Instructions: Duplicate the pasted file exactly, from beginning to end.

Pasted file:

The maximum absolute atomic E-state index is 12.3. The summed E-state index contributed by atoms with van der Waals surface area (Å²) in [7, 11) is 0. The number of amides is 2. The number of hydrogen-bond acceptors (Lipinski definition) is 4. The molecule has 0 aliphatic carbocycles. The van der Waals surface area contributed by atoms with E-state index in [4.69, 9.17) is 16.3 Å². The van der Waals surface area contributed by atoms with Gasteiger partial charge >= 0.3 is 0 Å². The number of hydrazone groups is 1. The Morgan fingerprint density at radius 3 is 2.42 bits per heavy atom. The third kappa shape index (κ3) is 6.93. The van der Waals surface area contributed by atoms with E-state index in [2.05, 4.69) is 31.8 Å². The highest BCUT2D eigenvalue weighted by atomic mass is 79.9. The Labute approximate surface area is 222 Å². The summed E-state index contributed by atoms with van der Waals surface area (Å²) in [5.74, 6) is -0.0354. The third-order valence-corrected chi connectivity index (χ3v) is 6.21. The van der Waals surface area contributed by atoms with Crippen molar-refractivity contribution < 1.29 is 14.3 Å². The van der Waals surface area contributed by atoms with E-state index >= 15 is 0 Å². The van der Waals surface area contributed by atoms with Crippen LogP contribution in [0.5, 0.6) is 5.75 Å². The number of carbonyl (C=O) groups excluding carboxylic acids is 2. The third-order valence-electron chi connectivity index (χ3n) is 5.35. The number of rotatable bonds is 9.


The maximum absolute atomic E-state index is 12.3. The summed E-state index contributed by atoms with van der Waals surface area (Å²) in [7, 11) is 0. The number of amides is 2. The number of hydrogen-bond acceptors (Lipinski definition) is 4. The molecule has 0 aliphatic carbocycles. The van der Waals surface area contributed by atoms with E-state index in [4.69, 9.17) is 16.3 Å². The van der Waals surface area contributed by atoms with Gasteiger partial charge >= 0.3 is 0 Å². The number of hydrazone groups is 1. The Morgan fingerprint density at radius 3 is 2.42 bits per heavy atom. The third kappa shape index (κ3) is 6.93. The van der Waals surface area contributed by atoms with E-state index in [2.05, 4.69) is 31.8 Å². The highest BCUT2D eigenvalue weighted by atomic mass is 79.9. The Labute approximate surface area is 222 Å². The summed E-state index contributed by atoms with van der Waals surface area (Å²) in [5.74, 6) is -0.0354. The third-order valence-corrected chi connectivity index (χ3v) is 6.21. The van der Waals surface area contributed by atoms with Crippen molar-refractivity contribution < 1.29 is 14.3 Å². The van der Waals surface area contributed by atoms with E-state index >= 15 is 0 Å². The van der Waals surface area contributed by atoms with Crippen LogP contribution in [0.5, 0.6) is 5.75 Å². The number of carbonyl (C=O) groups excluding carboxylic acids is 2. The third-order valence-electron chi connectivity index (χ3n) is 5.35. The number of rotatable bonds is 9.